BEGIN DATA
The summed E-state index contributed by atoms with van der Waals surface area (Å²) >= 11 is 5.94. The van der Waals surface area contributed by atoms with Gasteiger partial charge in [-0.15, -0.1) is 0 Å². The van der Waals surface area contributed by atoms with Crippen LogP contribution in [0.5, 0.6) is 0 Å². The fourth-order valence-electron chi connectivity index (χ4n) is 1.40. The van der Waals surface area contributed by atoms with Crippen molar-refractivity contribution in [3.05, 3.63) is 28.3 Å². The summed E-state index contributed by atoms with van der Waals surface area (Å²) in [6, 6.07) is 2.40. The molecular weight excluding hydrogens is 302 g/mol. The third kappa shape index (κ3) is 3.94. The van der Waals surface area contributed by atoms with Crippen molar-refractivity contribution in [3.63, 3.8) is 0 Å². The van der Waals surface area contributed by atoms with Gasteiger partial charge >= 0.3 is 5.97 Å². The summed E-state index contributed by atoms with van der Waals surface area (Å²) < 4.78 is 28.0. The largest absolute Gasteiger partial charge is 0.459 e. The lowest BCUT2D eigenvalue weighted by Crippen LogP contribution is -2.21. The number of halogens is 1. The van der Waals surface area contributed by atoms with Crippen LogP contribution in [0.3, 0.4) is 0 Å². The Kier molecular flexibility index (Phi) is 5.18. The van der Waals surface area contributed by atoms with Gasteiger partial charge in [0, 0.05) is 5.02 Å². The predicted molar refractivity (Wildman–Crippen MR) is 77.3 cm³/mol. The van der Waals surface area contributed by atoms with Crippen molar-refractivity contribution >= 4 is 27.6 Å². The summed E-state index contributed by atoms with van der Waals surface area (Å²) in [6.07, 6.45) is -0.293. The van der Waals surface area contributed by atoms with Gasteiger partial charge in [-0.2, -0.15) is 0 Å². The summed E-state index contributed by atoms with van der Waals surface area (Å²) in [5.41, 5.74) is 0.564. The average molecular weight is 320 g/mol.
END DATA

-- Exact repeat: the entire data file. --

The summed E-state index contributed by atoms with van der Waals surface area (Å²) >= 11 is 5.94. The van der Waals surface area contributed by atoms with Gasteiger partial charge in [-0.15, -0.1) is 0 Å². The van der Waals surface area contributed by atoms with Crippen LogP contribution in [0.5, 0.6) is 0 Å². The fourth-order valence-electron chi connectivity index (χ4n) is 1.40. The van der Waals surface area contributed by atoms with Crippen molar-refractivity contribution in [3.05, 3.63) is 28.3 Å². The summed E-state index contributed by atoms with van der Waals surface area (Å²) in [6, 6.07) is 2.40. The molecular weight excluding hydrogens is 302 g/mol. The third kappa shape index (κ3) is 3.94. The van der Waals surface area contributed by atoms with Crippen molar-refractivity contribution in [3.63, 3.8) is 0 Å². The van der Waals surface area contributed by atoms with Gasteiger partial charge >= 0.3 is 5.97 Å². The summed E-state index contributed by atoms with van der Waals surface area (Å²) < 4.78 is 28.0. The largest absolute Gasteiger partial charge is 0.459 e. The lowest BCUT2D eigenvalue weighted by Crippen LogP contribution is -2.21. The number of halogens is 1. The van der Waals surface area contributed by atoms with Crippen LogP contribution in [0.3, 0.4) is 0 Å². The Kier molecular flexibility index (Phi) is 5.18. The van der Waals surface area contributed by atoms with Gasteiger partial charge in [0, 0.05) is 5.02 Å². The predicted molar refractivity (Wildman–Crippen MR) is 77.3 cm³/mol. The van der Waals surface area contributed by atoms with Crippen molar-refractivity contribution >= 4 is 27.6 Å². The summed E-state index contributed by atoms with van der Waals surface area (Å²) in [6.07, 6.45) is -0.293. The van der Waals surface area contributed by atoms with Gasteiger partial charge in [-0.2, -0.15) is 0 Å². The summed E-state index contributed by atoms with van der Waals surface area (Å²) in [5.41, 5.74) is 0.564. The average molecular weight is 320 g/mol.